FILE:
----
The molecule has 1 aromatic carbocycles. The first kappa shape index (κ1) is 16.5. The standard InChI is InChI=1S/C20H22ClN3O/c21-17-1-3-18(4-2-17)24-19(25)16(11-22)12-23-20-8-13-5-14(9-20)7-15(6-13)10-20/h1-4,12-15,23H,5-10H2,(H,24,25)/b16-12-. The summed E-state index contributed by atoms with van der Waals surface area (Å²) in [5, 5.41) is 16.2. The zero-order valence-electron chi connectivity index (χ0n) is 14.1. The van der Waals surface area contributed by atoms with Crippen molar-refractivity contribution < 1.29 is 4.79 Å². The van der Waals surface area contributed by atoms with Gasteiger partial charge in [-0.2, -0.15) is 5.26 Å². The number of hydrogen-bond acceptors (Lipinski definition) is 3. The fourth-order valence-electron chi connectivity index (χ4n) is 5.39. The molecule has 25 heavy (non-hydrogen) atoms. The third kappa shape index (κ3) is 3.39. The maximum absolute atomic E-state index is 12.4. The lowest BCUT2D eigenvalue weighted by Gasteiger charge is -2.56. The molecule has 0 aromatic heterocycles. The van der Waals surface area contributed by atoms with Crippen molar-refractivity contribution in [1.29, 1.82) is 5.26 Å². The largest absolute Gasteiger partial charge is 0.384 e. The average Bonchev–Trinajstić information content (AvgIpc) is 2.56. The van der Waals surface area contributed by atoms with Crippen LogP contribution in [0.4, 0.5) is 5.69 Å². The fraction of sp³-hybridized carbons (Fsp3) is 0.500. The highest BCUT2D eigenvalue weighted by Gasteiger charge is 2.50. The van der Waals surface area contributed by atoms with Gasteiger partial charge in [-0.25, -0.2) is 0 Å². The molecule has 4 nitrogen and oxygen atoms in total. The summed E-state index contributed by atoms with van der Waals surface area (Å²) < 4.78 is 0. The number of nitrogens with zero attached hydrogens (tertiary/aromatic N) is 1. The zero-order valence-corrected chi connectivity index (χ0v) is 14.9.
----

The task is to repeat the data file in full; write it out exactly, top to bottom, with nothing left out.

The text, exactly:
The molecule has 1 aromatic carbocycles. The first kappa shape index (κ1) is 16.5. The standard InChI is InChI=1S/C20H22ClN3O/c21-17-1-3-18(4-2-17)24-19(25)16(11-22)12-23-20-8-13-5-14(9-20)7-15(6-13)10-20/h1-4,12-15,23H,5-10H2,(H,24,25)/b16-12-. The summed E-state index contributed by atoms with van der Waals surface area (Å²) in [5, 5.41) is 16.2. The zero-order valence-electron chi connectivity index (χ0n) is 14.1. The van der Waals surface area contributed by atoms with Crippen molar-refractivity contribution < 1.29 is 4.79 Å². The van der Waals surface area contributed by atoms with Gasteiger partial charge in [-0.2, -0.15) is 5.26 Å². The number of hydrogen-bond acceptors (Lipinski definition) is 3. The fourth-order valence-electron chi connectivity index (χ4n) is 5.39. The molecule has 25 heavy (non-hydrogen) atoms. The third kappa shape index (κ3) is 3.39. The maximum absolute atomic E-state index is 12.4. The lowest BCUT2D eigenvalue weighted by Gasteiger charge is -2.56. The molecule has 0 aromatic heterocycles. The van der Waals surface area contributed by atoms with Crippen molar-refractivity contribution in [1.29, 1.82) is 5.26 Å². The largest absolute Gasteiger partial charge is 0.384 e. The average Bonchev–Trinajstić information content (AvgIpc) is 2.56. The van der Waals surface area contributed by atoms with Crippen LogP contribution in [0.4, 0.5) is 5.69 Å². The fraction of sp³-hybridized carbons (Fsp3) is 0.500. The highest BCUT2D eigenvalue weighted by Gasteiger charge is 2.50. The van der Waals surface area contributed by atoms with Gasteiger partial charge in [-0.25, -0.2) is 0 Å². The molecule has 4 nitrogen and oxygen atoms in total. The summed E-state index contributed by atoms with van der Waals surface area (Å²) < 4.78 is 0. The number of nitrogens with zero attached hydrogens (tertiary/aromatic N) is 1. The zero-order valence-corrected chi connectivity index (χ0v) is 14.9.